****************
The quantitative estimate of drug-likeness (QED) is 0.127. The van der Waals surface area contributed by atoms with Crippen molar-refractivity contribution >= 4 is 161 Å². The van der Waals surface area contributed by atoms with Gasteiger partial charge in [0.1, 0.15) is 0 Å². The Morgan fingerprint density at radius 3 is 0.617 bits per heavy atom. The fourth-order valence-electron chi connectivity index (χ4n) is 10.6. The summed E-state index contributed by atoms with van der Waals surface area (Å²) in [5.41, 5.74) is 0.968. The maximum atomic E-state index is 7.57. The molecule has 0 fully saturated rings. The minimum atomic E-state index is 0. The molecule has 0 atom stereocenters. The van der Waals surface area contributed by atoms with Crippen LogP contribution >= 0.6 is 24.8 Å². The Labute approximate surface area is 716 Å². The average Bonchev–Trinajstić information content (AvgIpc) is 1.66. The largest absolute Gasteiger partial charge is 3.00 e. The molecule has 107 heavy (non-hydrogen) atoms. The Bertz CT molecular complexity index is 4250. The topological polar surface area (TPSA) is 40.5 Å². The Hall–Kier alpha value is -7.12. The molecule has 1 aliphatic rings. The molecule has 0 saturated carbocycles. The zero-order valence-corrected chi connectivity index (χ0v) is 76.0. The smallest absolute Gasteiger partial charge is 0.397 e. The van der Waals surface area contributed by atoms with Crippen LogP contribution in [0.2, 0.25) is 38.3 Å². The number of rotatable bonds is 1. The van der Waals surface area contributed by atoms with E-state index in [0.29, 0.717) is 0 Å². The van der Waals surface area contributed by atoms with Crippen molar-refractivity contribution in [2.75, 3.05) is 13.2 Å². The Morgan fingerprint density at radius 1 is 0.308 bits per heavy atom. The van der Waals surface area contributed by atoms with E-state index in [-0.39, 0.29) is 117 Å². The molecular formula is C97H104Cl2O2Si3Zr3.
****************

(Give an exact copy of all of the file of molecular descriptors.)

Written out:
The quantitative estimate of drug-likeness (QED) is 0.127. The van der Waals surface area contributed by atoms with Crippen molar-refractivity contribution >= 4 is 161 Å². The van der Waals surface area contributed by atoms with Gasteiger partial charge in [0.1, 0.15) is 0 Å². The Morgan fingerprint density at radius 3 is 0.617 bits per heavy atom. The fourth-order valence-electron chi connectivity index (χ4n) is 10.6. The summed E-state index contributed by atoms with van der Waals surface area (Å²) in [5.41, 5.74) is 0.968. The maximum atomic E-state index is 7.57. The molecule has 0 fully saturated rings. The minimum atomic E-state index is 0. The molecule has 0 atom stereocenters. The van der Waals surface area contributed by atoms with Crippen LogP contribution >= 0.6 is 24.8 Å². The Labute approximate surface area is 716 Å². The average Bonchev–Trinajstić information content (AvgIpc) is 1.66. The largest absolute Gasteiger partial charge is 3.00 e. The molecule has 107 heavy (non-hydrogen) atoms. The Bertz CT molecular complexity index is 4250. The topological polar surface area (TPSA) is 40.5 Å². The Hall–Kier alpha value is -7.12. The molecule has 1 aliphatic rings. The molecule has 0 saturated carbocycles. The zero-order valence-corrected chi connectivity index (χ0v) is 76.0. The smallest absolute Gasteiger partial charge is 0.397 e. The van der Waals surface area contributed by atoms with Crippen LogP contribution in [0.2, 0.25) is 38.3 Å². The number of rotatable bonds is 1. The van der Waals surface area contributed by atoms with E-state index in [0.29, 0.717) is 0 Å². The van der Waals surface area contributed by atoms with Crippen molar-refractivity contribution in [2.75, 3.05) is 13.2 Å². The Morgan fingerprint density at radius 1 is 0.308 bits per heavy atom. The van der Waals surface area contributed by atoms with E-state index in [-0.39, 0.29) is 117 Å². The molecular formula is C97H104Cl2O2Si3Zr3.